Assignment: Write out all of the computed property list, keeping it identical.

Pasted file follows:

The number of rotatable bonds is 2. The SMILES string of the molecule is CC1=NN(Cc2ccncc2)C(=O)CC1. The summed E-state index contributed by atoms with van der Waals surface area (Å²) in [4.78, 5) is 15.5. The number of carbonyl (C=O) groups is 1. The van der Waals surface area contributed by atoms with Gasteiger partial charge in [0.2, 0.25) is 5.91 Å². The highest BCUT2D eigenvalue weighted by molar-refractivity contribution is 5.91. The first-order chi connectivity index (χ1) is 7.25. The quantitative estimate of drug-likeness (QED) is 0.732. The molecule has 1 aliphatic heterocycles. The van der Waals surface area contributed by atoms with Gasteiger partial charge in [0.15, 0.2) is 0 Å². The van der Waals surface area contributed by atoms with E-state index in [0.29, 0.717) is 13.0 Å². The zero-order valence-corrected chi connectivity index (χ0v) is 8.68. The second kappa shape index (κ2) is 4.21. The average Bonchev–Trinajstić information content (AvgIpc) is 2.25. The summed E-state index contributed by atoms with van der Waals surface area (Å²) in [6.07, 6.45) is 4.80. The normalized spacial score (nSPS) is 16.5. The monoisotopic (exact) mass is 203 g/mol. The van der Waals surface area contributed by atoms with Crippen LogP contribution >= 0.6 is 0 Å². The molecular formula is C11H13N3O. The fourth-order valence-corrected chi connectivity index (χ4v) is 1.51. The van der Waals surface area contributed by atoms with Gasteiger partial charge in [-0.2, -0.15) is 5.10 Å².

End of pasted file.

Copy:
The number of rotatable bonds is 2. The SMILES string of the molecule is CC1=NN(Cc2ccncc2)C(=O)CC1. The summed E-state index contributed by atoms with van der Waals surface area (Å²) in [4.78, 5) is 15.5. The number of carbonyl (C=O) groups is 1. The van der Waals surface area contributed by atoms with Gasteiger partial charge in [0.2, 0.25) is 5.91 Å². The highest BCUT2D eigenvalue weighted by molar-refractivity contribution is 5.91. The first-order chi connectivity index (χ1) is 7.25. The quantitative estimate of drug-likeness (QED) is 0.732. The molecule has 1 aliphatic heterocycles. The van der Waals surface area contributed by atoms with Gasteiger partial charge in [0.15, 0.2) is 0 Å². The van der Waals surface area contributed by atoms with E-state index in [0.29, 0.717) is 13.0 Å². The zero-order valence-corrected chi connectivity index (χ0v) is 8.68. The second kappa shape index (κ2) is 4.21. The average Bonchev–Trinajstić information content (AvgIpc) is 2.25. The summed E-state index contributed by atoms with van der Waals surface area (Å²) in [6.07, 6.45) is 4.80. The normalized spacial score (nSPS) is 16.5. The monoisotopic (exact) mass is 203 g/mol. The van der Waals surface area contributed by atoms with Crippen LogP contribution >= 0.6 is 0 Å². The molecular formula is C11H13N3O. The fourth-order valence-corrected chi connectivity index (χ4v) is 1.51. The van der Waals surface area contributed by atoms with Gasteiger partial charge in [-0.2, -0.15) is 5.10 Å².